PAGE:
Same ol’ problems with student’s video?

Print Friendly, PDF & Email

Student and freelance photographers taking close-ups of the bands at Picnic in the Park in Oslo, Norway.

Learning the craft, speaking the language of video production

By Paul Glover
Henderson State University

  • “Did you use a tripod?”
  • “Did you use a microphone?”
  • “What format is the video in?”

Do these questions sound familiar?

One older definition of convergence refers to a “combination of technologies, products, staffs and geography among the previously distinct provinces of print, television and online media” (Singer, 2004). The idea of newsroom convergence forces many university programs to combine resources in order to develop student reporters into backpack journalists, Multimedia-Skilled Journalists (MSJ) or simply Multimedia Journalists (MMJ).

Whether print or broadcast, students and recent graduates entering their college internship or first real-world job are very often assigned the task of writer, videographer, audio engineer and video editor. Competency in all these skills is required and expected. This article will focus on essential skills for student journalists who are asked to produce videos for television, websites and social media and how students can best develop these skills.


For news production and delivery, the boundaries between home, office, classroom, lab, plane, train and automobile have disappeared. The need for consistent, quality video and audio is always present. “It varies with each company and job listing,” says Lisa Lubin, Emmy-award winning TV producer, video consultant and published travel writer. “But most MSJs today have to know how to shoot, edit, write, do some on-camera work/reporting, producing, and now, social media,” says Lubin. “A lot of technical skills get left behind… no matter what the goals are or if the aspiring journalist just wants to be on-camera, they need to know how to shoot and edit. This includes how to get a good interview shot, how to get solid b-roll, how to shoot in sequences to result in a dynamic edit, and of course to not forget that without quality audio, there is no story.”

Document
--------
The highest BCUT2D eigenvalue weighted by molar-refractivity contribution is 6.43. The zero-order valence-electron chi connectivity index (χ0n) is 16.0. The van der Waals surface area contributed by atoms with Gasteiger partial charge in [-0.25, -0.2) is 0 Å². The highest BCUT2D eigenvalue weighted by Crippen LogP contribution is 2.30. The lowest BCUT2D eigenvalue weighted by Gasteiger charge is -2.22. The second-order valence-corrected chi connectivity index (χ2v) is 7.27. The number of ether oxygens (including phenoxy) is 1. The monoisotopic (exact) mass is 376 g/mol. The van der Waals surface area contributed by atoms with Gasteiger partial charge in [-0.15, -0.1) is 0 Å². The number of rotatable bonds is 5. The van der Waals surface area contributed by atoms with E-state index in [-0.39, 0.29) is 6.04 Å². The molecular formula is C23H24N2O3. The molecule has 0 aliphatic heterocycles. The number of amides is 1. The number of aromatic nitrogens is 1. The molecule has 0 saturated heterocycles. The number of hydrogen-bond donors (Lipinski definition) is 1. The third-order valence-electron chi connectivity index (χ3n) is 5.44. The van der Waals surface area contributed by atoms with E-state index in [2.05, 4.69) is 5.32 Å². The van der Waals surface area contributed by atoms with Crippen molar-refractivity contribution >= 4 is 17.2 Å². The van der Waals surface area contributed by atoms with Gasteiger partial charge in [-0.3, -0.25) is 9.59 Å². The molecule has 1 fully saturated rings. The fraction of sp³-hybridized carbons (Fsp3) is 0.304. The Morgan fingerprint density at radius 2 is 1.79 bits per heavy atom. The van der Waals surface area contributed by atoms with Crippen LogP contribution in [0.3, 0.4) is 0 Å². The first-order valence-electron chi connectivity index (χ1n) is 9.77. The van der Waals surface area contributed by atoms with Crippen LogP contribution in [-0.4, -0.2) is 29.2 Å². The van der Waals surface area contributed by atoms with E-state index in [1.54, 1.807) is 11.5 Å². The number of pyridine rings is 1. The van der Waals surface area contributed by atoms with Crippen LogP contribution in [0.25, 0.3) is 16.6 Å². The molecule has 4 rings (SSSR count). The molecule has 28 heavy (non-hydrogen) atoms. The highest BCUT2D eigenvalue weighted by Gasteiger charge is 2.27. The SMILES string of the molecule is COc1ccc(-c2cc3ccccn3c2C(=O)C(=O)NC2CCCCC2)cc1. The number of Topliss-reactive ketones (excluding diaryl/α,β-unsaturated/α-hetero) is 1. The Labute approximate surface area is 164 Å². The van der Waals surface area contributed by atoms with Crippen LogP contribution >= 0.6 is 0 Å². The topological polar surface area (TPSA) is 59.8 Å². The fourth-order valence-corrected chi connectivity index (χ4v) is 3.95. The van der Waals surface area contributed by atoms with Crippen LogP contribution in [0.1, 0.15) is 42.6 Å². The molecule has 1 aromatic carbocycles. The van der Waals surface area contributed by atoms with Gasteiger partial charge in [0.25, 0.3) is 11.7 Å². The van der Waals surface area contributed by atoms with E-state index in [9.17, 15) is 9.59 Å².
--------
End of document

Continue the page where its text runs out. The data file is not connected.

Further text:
Alex Durham, Henderson State University graduate and current reporter for WLKY News in Louisville, Kentucky, agrees. “Yes, an MMJ flies solo,” she says. “We hunt our stories down, we shoot the b-roll and the interviews ourselves. We then write the story, track our voice, and edit the entire package.” Durham also notes the need for creativity and audio expertise in gathering natural (NAT) sound. She carries a lavaliere and a stick microphone in her gear bag. To create a better package about a segment on corn, she came up with an idea on the spot. “You can hear sounds of the corn kernels falling and then the corn stalks blowing in the wind. I literally held my lavaliere microphone up to the stalks of corn, pressed record on the camera, and moved the corn stalks with my other hand to get that sound.”